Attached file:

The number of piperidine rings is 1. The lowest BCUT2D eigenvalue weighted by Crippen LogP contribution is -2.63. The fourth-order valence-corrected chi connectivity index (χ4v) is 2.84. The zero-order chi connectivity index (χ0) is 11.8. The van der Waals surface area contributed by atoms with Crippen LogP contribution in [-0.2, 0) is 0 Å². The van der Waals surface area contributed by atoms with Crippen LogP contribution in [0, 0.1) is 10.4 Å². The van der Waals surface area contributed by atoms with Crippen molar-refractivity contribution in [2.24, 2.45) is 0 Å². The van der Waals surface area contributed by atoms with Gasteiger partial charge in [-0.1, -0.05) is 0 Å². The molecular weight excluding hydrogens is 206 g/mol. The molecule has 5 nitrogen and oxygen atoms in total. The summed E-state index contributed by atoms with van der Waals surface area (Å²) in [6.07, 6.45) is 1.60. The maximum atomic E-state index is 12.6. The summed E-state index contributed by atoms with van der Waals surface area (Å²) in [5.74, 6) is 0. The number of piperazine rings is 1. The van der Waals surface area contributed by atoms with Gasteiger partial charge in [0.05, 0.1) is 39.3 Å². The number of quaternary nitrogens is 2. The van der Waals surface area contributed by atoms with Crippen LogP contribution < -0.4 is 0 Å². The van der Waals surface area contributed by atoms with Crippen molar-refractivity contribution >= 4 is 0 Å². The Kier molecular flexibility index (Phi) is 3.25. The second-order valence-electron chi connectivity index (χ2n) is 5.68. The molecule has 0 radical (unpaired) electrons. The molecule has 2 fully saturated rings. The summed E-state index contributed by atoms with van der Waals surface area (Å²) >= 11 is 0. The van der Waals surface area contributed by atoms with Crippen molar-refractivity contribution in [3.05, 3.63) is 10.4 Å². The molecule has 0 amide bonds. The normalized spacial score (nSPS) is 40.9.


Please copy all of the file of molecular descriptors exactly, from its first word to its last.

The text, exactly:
The number of piperidine rings is 1. The lowest BCUT2D eigenvalue weighted by Crippen LogP contribution is -2.63. The fourth-order valence-corrected chi connectivity index (χ4v) is 2.84. The zero-order chi connectivity index (χ0) is 11.8. The van der Waals surface area contributed by atoms with Crippen LogP contribution in [-0.2, 0) is 0 Å². The van der Waals surface area contributed by atoms with Crippen LogP contribution in [0, 0.1) is 10.4 Å². The van der Waals surface area contributed by atoms with Crippen molar-refractivity contribution in [2.24, 2.45) is 0 Å². The van der Waals surface area contributed by atoms with Gasteiger partial charge in [-0.1, -0.05) is 0 Å². The molecular weight excluding hydrogens is 206 g/mol. The molecule has 5 nitrogen and oxygen atoms in total. The summed E-state index contributed by atoms with van der Waals surface area (Å²) in [6.07, 6.45) is 1.60. The maximum atomic E-state index is 12.6. The summed E-state index contributed by atoms with van der Waals surface area (Å²) in [5.74, 6) is 0. The number of piperazine rings is 1. The van der Waals surface area contributed by atoms with Gasteiger partial charge in [0.05, 0.1) is 39.3 Å². The number of quaternary nitrogens is 2. The van der Waals surface area contributed by atoms with Crippen LogP contribution < -0.4 is 0 Å². The van der Waals surface area contributed by atoms with Crippen molar-refractivity contribution >= 4 is 0 Å². The Kier molecular flexibility index (Phi) is 3.25. The second-order valence-electron chi connectivity index (χ2n) is 5.68. The molecule has 0 radical (unpaired) electrons. The molecule has 2 fully saturated rings. The summed E-state index contributed by atoms with van der Waals surface area (Å²) >= 11 is 0. The van der Waals surface area contributed by atoms with Crippen molar-refractivity contribution in [3.05, 3.63) is 10.4 Å². The molecule has 0 amide bonds. The normalized spacial score (nSPS) is 40.9.